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2013 Research Highlights

MultiOFD Nanospheres fabricated by optical fiber drawing
When thinking of an optical fiber, one usually imagines the thin strands of glass that extend for thousands of kilometers around the globe forming the backbone for optical communications networks and the internet. A wide range of other devices, from fiber lasers to sensors, also benefit from extending optical functionah2ties along the length of a fiber. In terms of the form factor, there could be nothing more remote from an extended fiber than a nanoparticle. Such nanoparticles are typically produced via chemical synthesis, and a new route must be estabh2shed for each new material. more...
MultiOFD Laser pulses: Shorter, faster, and stronger
The quest for the shortest attosecond laser pulse has been underway since the first demonstration of such light sources in 2001. Single attosecond pulses with a record duration of 80 as were previously generated in 2008. Further reduction of the pulse width requires a broader spectrum with correct phase. The extreme ultraviolet (XUV) continuum produced by the Double Optical Gating (DOG) developed by Professor Zenghu Chang’s group covers much broader spectra than the previous scheme. more...
MultiOFD Breaking Newton’s third law of motion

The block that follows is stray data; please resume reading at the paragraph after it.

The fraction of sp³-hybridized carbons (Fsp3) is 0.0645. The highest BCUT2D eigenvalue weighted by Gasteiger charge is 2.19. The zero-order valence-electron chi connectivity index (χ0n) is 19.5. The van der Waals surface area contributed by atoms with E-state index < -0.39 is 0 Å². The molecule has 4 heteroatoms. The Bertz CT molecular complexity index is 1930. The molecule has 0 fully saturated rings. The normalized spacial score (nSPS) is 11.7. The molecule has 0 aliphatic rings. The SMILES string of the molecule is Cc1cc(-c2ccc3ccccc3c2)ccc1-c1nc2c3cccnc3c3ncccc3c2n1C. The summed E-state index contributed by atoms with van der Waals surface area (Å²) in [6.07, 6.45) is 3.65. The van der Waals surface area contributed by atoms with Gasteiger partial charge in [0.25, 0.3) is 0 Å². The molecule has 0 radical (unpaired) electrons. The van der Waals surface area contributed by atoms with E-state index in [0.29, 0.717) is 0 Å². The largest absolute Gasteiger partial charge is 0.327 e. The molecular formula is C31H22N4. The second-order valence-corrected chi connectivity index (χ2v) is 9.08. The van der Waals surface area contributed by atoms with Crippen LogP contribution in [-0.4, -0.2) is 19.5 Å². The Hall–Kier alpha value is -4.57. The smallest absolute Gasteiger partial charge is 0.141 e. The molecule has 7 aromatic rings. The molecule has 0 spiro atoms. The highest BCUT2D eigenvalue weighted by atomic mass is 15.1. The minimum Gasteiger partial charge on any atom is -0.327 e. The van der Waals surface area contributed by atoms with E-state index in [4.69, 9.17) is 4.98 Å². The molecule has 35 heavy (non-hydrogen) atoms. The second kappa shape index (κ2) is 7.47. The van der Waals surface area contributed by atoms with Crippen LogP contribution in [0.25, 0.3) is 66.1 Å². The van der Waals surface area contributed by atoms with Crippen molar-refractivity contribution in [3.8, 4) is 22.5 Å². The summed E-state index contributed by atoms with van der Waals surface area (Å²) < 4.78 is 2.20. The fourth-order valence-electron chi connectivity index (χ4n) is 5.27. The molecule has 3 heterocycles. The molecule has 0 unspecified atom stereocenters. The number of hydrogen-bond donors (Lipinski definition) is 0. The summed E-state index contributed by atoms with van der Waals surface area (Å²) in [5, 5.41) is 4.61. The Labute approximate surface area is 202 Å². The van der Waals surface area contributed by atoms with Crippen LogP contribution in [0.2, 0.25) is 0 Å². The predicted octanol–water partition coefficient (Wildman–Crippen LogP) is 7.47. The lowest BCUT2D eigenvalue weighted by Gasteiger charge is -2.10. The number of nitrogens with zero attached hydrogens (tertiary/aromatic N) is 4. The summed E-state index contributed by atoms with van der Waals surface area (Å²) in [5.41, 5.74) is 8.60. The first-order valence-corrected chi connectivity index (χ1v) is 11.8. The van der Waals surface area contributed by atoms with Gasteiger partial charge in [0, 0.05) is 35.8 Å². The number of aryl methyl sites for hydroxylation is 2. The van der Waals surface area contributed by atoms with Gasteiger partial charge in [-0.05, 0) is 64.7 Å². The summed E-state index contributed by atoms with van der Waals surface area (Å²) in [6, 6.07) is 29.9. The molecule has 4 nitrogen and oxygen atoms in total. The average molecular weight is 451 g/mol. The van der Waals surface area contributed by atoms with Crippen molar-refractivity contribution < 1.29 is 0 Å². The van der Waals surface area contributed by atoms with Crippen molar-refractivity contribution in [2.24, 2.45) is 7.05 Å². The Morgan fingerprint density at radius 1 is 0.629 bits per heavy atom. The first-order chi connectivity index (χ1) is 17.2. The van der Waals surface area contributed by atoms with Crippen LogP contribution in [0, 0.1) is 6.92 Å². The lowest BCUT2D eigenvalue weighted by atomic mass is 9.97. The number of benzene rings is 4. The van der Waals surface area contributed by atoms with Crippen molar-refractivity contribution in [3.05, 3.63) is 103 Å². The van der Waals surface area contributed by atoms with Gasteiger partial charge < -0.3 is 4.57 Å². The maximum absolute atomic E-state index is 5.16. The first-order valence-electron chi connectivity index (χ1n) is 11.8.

Newton’s third law states that the action-reaction forces involved in an elemental two-body interaction must be equal and opposite. Combined with the second law of motion, this implies that two classical bodies are expected to accelerate either towards or away from each other, but never in the same direction. This is true as long as the masses of the two particles involved are positive, which is of course the case in mechanics. more...
MultiOFD New paradigms for light-matter interaction
Light induces mechanical action in different ways. When energy is exchanged, both light and material properties may be altered leading to a variety of movement or propulsion mechanisms, such as phototaxis or photophoresis. Light also carries linear and angular momenta that can be transferred directly to matter. This permits controlling microscopic systems with extreme precision. When light interacts with more complex media, new manifestations of optically-induced forces occur. more...
MultiOFD Next-generation platform for integrated photonics
Professor Sasan Fathpour and members of his research team (Research Scientist Dr. P. Rabiei, and graduate students J. Ma, S. Khan and J. Chiles) have developed a new way of integrating photonic devices that can potentially revolutionize integrated optics for applications in telecommunications as well as nonlinear and quantum optic devices on chips. Despite decades of research, there appears to be no ideal photonic material that can play the unifying role that silicon has been dominantly playing for decades in microelectronics. more...
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